There are very few negatives about the KS-160 strobe and snoot combo that haven't already been raised in reviews of the strobes themselves. If the strobes have one downside worth mentioning, it is their weight. I had to be mindful of tightening my clamps a little more than I usually would to compensate for the weight of the strobe, which made quick manipulations of strobe positioning a bit more challenging. It is good to know that there is a dedicated float for the strobes coming to market imminently.

One issue with regards to the snoot itself is the size of the aperture holes on the aperture card. Without the aperture card, the snoot beam is the perfect width for photographing octopuses or slightly larger creatures that we typically get on night dives in Port Phillip Bay. However, when sliding in the aperture card to the first slot, the beam narrows significantly before continuing on to reduce to a pinhead-sized beam. These apertures are ideal for macro and super-macro subjects, but I felt the initial step down was a touch drastic; I would have much preferred one larger aperture hole. In fact, there is a new aperture card forthcoming, but as at the time of writing, it is not yet available.

While this image of a beautiful juvenile cowfish would be achievable without snoots, the snoots made it significantly easier to illuminate just the fish and no backscatter or surroundings


Final Thoughts

The Kraken KS-160 strobe is certainly an absolute powerhouse of a strobe. Its wide-angle capabilities, ample power output and very impressive battery life make it one of the best—and most competitively priced—higher-end strobes on the market. Despite being designed as a wide-angle tool, it is also an incredibly capable, and surprisingly easy-to-use, macro strobe when combined with the matching snoot. I really have been blown away by this combo’s capabilities for shooting critters both big and small.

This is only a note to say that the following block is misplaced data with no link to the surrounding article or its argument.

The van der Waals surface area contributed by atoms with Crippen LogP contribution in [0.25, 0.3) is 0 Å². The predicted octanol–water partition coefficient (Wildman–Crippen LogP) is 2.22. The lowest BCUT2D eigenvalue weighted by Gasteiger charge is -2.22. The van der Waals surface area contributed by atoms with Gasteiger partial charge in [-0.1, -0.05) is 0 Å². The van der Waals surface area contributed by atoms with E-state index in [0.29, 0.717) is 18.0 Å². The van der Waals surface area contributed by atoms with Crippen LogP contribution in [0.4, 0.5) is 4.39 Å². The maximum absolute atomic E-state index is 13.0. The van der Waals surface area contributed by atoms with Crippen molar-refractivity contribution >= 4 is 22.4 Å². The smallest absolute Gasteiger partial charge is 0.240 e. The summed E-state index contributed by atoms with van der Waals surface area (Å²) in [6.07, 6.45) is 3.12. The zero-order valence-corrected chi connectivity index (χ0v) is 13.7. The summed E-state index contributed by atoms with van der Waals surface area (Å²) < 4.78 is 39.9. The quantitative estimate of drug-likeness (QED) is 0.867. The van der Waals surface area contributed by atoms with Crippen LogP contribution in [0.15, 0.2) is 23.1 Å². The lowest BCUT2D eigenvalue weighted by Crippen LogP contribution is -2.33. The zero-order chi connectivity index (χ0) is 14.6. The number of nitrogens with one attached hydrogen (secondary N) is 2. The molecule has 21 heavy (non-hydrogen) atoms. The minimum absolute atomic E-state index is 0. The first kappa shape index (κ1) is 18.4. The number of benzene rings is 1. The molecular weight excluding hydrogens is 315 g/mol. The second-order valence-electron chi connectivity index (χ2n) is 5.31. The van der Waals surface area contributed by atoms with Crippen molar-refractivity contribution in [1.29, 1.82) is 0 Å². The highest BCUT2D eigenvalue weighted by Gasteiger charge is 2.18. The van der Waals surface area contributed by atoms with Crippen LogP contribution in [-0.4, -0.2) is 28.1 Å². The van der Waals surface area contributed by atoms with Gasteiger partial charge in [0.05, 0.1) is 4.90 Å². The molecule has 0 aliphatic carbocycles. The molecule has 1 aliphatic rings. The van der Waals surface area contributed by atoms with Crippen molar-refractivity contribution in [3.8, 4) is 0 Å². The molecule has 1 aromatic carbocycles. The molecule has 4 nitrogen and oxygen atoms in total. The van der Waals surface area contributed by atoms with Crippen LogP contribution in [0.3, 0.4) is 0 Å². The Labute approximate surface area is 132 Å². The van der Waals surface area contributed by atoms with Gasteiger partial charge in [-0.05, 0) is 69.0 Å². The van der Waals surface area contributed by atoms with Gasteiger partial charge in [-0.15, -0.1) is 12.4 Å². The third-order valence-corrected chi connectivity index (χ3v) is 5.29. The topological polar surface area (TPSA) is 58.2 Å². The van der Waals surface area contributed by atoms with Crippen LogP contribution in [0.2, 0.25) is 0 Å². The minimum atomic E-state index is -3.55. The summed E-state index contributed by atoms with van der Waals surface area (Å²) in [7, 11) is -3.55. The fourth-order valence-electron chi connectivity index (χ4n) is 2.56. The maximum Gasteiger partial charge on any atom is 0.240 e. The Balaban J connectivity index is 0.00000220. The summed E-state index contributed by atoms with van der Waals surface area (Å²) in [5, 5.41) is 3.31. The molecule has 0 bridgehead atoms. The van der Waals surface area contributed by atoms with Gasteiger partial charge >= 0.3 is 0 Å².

While it may not necessarily be the easiest strobe and snoot combo to get used to, it is forgiving and versatile enough that it makes me excited to get back into the water to see what else I can do with it. I have already pushed myself further and challenged myself to try new things with this strobe and snoot combo than I ever have before, and I am very happy with the quality of images I am producing. So far, it has performed exceptionally well, handling every challenge I have presented with precision and appropriate power. I have only scratched the surface with regards to what this Kraken strobe and snoot can do, and I am inspired to continue perfecting my snooting with this formidable combo.

Southern keeled octopus like to live in rubbly, sandy environments. The narrow beam of the Kraken snoot allowed me to cut out a lot of the unattractive clutter


About the Reviewer: Sam Glenn-Smith is an underwater photographer and scuba diving instructor based on the Mornington Peninsula, Australia. He specializes in macro and close-focus wide-angle photography, with a particular passion for octopuses. Sam is most well known for his stunning images of the southern blue-ringed octopus, one of the most beautiful and misunderstood species in the ocean. Sam has a broad range of photographic styles and interests, with a particular love for showcasing the weird and wonderful creatures that live mere meters below the surface at the piers of the Mornington Peninsula.


When purchasing underwater photography equipment like the products mentioned in this article, please support DPG by supporting our retail partner—Backscatter.com
Kraken Sports KS160 Strobe
Kraken Sports KS160 Snoot